One of the most significant property developers in Wales has slammed the controversial decision not to build an M4 relief road around Newport and is worried about its impact, The Eye can exclusively reveal.
Paul McCarthy Chief Executive of Rightacres which is responsible for the huge Cardiff Central Square project, and the even bigger re-development of the nearby old Brains brewery site told us tourism in Wales could be hit, and the success of his new multi-million pound hotel in the city may be affected.
BBC Cymru Wales staff are due to move into their new 150,000 square foot £120 million headquarters in Central Square soon, and the Brains brewery site is to become the biggest mixed-use development scheme ever seen in Wales, but the developer behind them is deeply concerned by today’s announcement.
Mr McCarthy said: “I hope that the reasoning around making the decision not to build the M4 relief road pays off.
“Luckily Rightacres commercial development sites were strategically chosen to be adjacent to public transport hubs but what worries me is the impact the decision not to build the relief road will have on tourism.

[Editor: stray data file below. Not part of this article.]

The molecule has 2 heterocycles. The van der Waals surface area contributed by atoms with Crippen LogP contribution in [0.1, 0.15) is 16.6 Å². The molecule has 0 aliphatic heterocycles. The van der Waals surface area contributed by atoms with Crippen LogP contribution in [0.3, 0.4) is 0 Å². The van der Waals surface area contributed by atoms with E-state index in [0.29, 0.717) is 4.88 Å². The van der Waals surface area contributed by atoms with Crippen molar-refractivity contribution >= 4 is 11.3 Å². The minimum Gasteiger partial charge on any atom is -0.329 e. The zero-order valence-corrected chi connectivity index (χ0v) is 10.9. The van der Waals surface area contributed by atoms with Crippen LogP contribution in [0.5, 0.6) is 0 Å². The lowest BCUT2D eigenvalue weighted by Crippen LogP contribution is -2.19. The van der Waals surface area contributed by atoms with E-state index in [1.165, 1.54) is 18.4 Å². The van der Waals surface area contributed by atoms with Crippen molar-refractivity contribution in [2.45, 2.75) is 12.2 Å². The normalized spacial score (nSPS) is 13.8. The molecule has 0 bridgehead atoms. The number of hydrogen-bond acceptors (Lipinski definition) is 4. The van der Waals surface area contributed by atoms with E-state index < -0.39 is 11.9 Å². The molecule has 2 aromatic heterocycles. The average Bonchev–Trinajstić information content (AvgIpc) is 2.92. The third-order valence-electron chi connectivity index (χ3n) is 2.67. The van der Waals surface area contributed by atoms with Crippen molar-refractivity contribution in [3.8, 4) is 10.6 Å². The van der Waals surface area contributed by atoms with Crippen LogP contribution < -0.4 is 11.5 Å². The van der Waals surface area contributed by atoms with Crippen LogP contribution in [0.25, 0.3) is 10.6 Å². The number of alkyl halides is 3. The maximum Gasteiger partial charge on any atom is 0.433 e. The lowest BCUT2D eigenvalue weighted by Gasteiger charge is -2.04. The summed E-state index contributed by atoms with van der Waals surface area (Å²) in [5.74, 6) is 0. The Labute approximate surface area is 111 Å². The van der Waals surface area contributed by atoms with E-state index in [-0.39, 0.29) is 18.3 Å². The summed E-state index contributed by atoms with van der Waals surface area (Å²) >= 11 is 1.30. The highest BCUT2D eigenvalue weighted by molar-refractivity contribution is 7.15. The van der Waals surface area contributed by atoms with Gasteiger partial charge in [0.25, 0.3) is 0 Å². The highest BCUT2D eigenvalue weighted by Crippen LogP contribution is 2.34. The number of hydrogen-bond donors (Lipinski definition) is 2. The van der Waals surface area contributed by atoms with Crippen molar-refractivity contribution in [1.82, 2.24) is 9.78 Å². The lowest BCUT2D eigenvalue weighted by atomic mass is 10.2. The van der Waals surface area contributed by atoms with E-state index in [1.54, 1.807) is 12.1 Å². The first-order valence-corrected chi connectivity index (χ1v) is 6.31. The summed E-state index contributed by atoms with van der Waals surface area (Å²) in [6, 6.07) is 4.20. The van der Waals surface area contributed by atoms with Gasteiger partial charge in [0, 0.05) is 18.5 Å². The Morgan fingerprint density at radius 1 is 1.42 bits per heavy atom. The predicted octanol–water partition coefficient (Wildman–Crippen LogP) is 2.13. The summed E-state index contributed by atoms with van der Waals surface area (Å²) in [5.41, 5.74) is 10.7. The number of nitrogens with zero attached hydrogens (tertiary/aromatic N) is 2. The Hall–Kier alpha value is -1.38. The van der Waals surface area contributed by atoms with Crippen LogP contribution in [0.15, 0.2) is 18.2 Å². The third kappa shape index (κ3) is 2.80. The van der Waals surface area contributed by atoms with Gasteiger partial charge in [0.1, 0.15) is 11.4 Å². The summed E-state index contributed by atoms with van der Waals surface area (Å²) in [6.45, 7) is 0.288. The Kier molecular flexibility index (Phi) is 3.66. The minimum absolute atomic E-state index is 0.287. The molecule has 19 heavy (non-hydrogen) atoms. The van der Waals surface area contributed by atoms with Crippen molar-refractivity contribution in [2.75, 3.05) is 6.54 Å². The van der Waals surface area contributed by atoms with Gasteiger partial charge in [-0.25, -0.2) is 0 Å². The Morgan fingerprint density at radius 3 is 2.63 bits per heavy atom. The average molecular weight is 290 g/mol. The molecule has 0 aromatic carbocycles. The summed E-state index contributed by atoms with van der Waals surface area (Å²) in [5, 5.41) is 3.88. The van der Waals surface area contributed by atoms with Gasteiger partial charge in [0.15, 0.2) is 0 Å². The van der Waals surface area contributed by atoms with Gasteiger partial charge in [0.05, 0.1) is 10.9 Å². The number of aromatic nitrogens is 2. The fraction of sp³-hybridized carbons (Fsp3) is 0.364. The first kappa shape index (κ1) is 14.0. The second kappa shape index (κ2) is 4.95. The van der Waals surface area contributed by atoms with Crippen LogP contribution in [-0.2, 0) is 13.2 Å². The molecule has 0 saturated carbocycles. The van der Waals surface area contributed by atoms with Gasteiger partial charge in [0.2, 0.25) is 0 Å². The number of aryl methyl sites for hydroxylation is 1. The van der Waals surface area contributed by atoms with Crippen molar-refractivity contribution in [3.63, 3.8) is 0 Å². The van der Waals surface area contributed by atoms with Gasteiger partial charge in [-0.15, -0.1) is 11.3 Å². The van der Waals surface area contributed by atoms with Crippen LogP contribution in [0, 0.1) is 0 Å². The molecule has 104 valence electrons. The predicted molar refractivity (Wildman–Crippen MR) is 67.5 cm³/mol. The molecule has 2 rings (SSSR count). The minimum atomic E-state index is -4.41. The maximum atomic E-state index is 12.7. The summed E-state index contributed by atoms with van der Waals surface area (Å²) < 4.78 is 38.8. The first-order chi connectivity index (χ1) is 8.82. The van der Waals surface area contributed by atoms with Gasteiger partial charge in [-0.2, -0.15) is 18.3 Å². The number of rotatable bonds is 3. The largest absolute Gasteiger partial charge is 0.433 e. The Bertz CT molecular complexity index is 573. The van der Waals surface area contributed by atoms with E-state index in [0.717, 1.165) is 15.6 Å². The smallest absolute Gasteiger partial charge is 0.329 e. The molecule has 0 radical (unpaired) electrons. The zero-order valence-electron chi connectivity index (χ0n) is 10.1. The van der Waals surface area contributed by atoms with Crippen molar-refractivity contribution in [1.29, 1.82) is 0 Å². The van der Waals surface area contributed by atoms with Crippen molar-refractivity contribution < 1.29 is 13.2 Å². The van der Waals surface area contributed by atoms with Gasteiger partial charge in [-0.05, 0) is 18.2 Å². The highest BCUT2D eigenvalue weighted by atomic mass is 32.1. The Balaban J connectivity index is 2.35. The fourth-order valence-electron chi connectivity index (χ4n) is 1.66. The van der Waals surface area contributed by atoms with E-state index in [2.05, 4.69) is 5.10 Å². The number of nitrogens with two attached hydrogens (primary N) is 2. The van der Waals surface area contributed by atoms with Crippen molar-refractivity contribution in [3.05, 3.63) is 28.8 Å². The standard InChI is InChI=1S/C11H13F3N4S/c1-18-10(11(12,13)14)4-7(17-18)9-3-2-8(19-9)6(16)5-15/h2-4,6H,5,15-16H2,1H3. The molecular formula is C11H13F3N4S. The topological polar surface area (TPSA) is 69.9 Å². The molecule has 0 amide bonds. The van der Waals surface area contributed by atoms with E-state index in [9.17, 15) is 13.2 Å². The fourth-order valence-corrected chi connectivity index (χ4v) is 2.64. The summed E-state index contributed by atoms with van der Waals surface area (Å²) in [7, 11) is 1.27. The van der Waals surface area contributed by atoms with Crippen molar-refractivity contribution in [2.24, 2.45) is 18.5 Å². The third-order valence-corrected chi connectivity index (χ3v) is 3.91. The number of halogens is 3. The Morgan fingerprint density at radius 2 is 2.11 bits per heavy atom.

“In partnership with the Welsh Rugby Union, we are building a £50m hotel and as with all hospitality businesses its success will rely very much on weekend business.
“Staycations in the UK are on the up but I am concerned that this decision will severely impact the opportunity to grow Wales’ share of the UK’s tourism business.”
Mr McCarthy has already told us of the concerns he has about the Brexit uncertainty on business sentiment.
He said: “There’s no doubt that the uncertainty is holding business investment back.
“Potential office tenants of new buildings are holding off making decisions to move which has the inevitable impact of holding up the development of new buildings and the chain reaction on the construction industry is obvious.”
The Welsh First Minister, Mark Drakeford, has said the £1.5 billion cost of the new road “was not acceptable” and is due to speak to Assembly Members this afternoon.
There have been decades of discussion about the creation of a new 14 mile six-lane motorway south of Newport, between Magor and Castleton to relieve congestion around the Brynglas Tunnels, and they came to a climax at a year-long public inquiry.
A 600-page report by inspectors was given to Welsh Government officials last year.
But it seems clear now the enormous congestion around the tunnels will continue for many years to come.
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